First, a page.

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“Clever Girl:” Why Jurassic Park Is Wrong about Women

Men in hard hats with cattle prods and rifles surround the dock. Spotlights glare at them as a woman is brought out in a cage. The cage is brought up to a paddock door and men attempt to force the woman out into it. She shoves the cage back from the door. Some men surge forward to enforce their will while others cringe back, in fear of what she’ll do. She screams and thrashes and wreaks as much havoc as possible. As the gatekeeper is dragged inside the cage, screaming, the man in charge shouts  “Shoot her! Shoot her! Shoot her!”

Welcome to Jurassic Park.

Some of you may object to characterizing a Velociraptor as a “woman,” but today I’d like to persuade you otherwise. A few weeks ago, this tweet showed up in my feed and I—being the obsessive fanatic that I am—wanted to dissect the film from this point of view. What kind of women are the women of Jurassic Park, dinosaur and human?


Dr. Sattler is the kinda obvious, good human woman as our female lead. She’s a paleobotanist, in some sort of relationship with male lead Dr. Grant, but also laughs through the attentions of Dr. Malcolm, no matter how much I cringe at him. She is described as “tenacious” when tackling the mystery of the sick Triceratops woman, and she’s not afraid to tell Dr. Hammond what she thinks about his hubris or rather obvious and awkward sexism. She does some rather pat womanly things, continuing to push children on Dr. Grant and being the one to take care of wounded Dr. Malcolm in EVERY scene that the two of them are together. Even when she’s returned from the maintenance shed to the emergency bunker with Dr. Grant, she’s standing over Dr. Malcom like she’s attending to him. Still, she’s a “new” woman because she digs in the dirt and defines her own romantic relationship, but she’s also “safe” as she still embodies traditional female caretaker roles.

Lex is more fickle, though I’m inclined to give her a bit of a pass because she’s still a child and her brain hasn’t finished developing. She’s starting to formulate her worldview—she’s a vegetarian, she informs us, despite that scene with the jello (unless she was jiggling it in horror because she realized she ate gelatin processed from meat product!) and prefers staying in her room and hacking, or just playing with her little brother Tim. She deliberately puts herself in harm’s way to protect her brother several times in the kitchen scene. She understands Unix, the island’s computer user interface, well enough to navigate the world’s worst security system and engage the locks in the control room. She has a rather obvious crush on Dr. Grant (encouraged at one point by Dr. Sattler) and even fakes tripping so she can hold his hand. She also screams all the freaking time.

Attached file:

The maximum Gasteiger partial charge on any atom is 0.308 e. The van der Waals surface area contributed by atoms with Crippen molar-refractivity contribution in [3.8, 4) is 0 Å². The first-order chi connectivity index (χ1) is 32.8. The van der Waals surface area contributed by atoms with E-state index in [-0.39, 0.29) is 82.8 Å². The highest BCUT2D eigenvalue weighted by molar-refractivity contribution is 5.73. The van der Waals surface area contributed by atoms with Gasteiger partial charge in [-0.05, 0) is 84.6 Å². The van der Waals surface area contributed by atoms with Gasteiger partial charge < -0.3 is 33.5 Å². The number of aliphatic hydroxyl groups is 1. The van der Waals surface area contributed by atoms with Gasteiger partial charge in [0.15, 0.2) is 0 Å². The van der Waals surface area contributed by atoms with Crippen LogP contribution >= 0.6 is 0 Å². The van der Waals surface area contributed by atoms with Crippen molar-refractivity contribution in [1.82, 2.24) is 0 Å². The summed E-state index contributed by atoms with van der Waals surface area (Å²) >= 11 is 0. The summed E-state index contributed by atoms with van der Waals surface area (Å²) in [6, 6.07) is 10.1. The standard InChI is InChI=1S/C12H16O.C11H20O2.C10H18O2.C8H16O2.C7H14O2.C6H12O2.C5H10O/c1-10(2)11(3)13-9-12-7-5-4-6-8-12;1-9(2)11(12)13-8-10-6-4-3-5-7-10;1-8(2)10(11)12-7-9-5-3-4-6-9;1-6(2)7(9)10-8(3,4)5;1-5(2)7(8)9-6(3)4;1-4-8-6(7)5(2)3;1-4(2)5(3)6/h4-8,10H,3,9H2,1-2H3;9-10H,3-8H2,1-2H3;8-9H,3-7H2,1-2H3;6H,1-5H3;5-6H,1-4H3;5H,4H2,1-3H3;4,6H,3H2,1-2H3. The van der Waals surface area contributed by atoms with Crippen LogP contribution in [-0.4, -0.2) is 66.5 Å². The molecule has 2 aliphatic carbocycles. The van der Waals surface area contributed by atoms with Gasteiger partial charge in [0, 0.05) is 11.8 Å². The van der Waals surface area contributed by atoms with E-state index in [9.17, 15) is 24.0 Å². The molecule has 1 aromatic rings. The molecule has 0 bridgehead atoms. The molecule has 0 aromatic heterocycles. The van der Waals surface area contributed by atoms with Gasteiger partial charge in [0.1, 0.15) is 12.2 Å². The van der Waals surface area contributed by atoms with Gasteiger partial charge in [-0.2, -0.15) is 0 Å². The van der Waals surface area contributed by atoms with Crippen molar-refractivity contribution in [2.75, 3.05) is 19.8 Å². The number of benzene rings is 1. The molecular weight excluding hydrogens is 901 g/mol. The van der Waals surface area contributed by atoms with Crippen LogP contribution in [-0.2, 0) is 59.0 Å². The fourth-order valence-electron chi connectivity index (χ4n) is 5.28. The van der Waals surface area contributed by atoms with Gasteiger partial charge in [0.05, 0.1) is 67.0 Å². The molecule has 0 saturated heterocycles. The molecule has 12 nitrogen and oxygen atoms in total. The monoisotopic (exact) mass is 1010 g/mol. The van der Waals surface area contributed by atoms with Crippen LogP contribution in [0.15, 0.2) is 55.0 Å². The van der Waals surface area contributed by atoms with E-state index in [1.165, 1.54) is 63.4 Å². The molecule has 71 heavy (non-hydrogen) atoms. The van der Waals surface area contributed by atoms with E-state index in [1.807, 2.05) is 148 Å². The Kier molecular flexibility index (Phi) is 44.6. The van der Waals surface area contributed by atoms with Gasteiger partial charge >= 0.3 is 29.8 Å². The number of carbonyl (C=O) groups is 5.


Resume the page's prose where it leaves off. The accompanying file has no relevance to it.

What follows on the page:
Like Dr. Sattler, she too is “new.” She pursues her own path outside of cultural norms—one could argue intentionally subversive—but she’s also “safe” because she exhibits very expected little girl behavior.

To be clear, tons of people want kids and want their romantic partners to want kids as well and that is totally fine. To earn my bread, I myself take care of people that have been injured. Thirteen-year-old me would absolutely be into Dr. Grant, and I screamed when the Velociraptor woman jumped through the cabling in the maintenance shed, even as many times as I’ve seen this movie. Those are just cliché female traits, and when there are so few characters representing 50% of the human species, it’s difficult not to see it as a characterization of the whole.

As for the rest of the human women, some of them are at the dig site with Dr. Sattler and Dr. Grant. Some are sitting at the restaurant where Dennis meets Dodgson. A few of them are actually unattractive by conventional norms! We actually get full shots of their faces! This is more than can be said for the women employees of the park. There are a few women in the lab, the backs of heads of a couple in the control room, one of whom seems to be working on something instead of walking out of the frame like every other female employee (gasp!) but that’s about it.


Similarly, there are some background dinosaur women in the park. The Brachiosaurus woman that stops Dr. Sattler and Dr. Grant dead in their tracks is just kinda eating some leaves, going about her day. So are the Hadrosaur women that do move in herds along the edge of the lake. The Gallimimus ladies running club squawks a few times at Lex, Tim, and Dr. Grant, but is able to keep up their brisk pace until Tyrannosaurus Regina decides she’s having one of them for breakfast.